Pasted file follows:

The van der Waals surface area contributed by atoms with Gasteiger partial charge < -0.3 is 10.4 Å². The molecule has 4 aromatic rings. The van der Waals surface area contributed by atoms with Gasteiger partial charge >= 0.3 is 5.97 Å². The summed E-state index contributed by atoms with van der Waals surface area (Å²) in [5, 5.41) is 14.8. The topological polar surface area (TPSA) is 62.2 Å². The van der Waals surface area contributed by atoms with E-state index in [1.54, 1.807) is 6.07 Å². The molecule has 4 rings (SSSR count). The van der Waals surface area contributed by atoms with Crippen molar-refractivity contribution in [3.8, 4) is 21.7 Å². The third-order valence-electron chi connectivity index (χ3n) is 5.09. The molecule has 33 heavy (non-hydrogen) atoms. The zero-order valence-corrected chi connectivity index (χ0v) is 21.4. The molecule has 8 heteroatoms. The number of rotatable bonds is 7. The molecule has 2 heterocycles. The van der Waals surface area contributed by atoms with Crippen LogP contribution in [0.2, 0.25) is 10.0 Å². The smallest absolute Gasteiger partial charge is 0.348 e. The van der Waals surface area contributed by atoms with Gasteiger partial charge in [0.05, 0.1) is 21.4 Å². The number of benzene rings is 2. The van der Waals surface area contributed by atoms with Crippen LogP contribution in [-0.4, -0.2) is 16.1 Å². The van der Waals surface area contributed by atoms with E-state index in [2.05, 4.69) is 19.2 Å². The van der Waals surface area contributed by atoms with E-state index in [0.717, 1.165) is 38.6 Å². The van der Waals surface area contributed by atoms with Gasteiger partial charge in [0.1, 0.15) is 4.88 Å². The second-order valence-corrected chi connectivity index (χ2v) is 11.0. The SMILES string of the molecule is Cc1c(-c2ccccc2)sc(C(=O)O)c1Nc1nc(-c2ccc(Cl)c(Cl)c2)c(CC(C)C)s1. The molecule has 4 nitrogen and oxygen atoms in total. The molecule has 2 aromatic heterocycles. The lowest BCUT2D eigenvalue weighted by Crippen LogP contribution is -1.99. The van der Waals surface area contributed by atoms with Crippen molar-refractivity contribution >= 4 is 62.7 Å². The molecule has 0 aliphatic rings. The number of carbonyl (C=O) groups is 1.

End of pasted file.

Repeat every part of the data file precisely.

The van der Waals surface area contributed by atoms with Gasteiger partial charge < -0.3 is 10.4 Å². The molecule has 4 aromatic rings. The van der Waals surface area contributed by atoms with Gasteiger partial charge >= 0.3 is 5.97 Å². The summed E-state index contributed by atoms with van der Waals surface area (Å²) in [5, 5.41) is 14.8. The topological polar surface area (TPSA) is 62.2 Å². The van der Waals surface area contributed by atoms with E-state index in [1.54, 1.807) is 6.07 Å². The molecule has 4 rings (SSSR count). The van der Waals surface area contributed by atoms with Crippen molar-refractivity contribution in [3.8, 4) is 21.7 Å². The third-order valence-electron chi connectivity index (χ3n) is 5.09. The molecule has 33 heavy (non-hydrogen) atoms. The zero-order valence-corrected chi connectivity index (χ0v) is 21.4. The molecule has 8 heteroatoms. The number of rotatable bonds is 7. The molecule has 2 heterocycles. The van der Waals surface area contributed by atoms with Crippen LogP contribution in [0.2, 0.25) is 10.0 Å². The smallest absolute Gasteiger partial charge is 0.348 e. The van der Waals surface area contributed by atoms with Gasteiger partial charge in [0.05, 0.1) is 21.4 Å². The number of benzene rings is 2. The van der Waals surface area contributed by atoms with Crippen LogP contribution in [-0.4, -0.2) is 16.1 Å². The van der Waals surface area contributed by atoms with E-state index in [2.05, 4.69) is 19.2 Å². The van der Waals surface area contributed by atoms with E-state index in [0.717, 1.165) is 38.6 Å². The van der Waals surface area contributed by atoms with Gasteiger partial charge in [0.1, 0.15) is 4.88 Å². The second-order valence-corrected chi connectivity index (χ2v) is 11.0. The SMILES string of the molecule is Cc1c(-c2ccccc2)sc(C(=O)O)c1Nc1nc(-c2ccc(Cl)c(Cl)c2)c(CC(C)C)s1. The molecule has 4 nitrogen and oxygen atoms in total. The molecule has 2 aromatic heterocycles. The lowest BCUT2D eigenvalue weighted by Crippen LogP contribution is -1.99. The van der Waals surface area contributed by atoms with Crippen molar-refractivity contribution >= 4 is 62.7 Å². The molecule has 0 aliphatic rings. The number of carbonyl (C=O) groups is 1.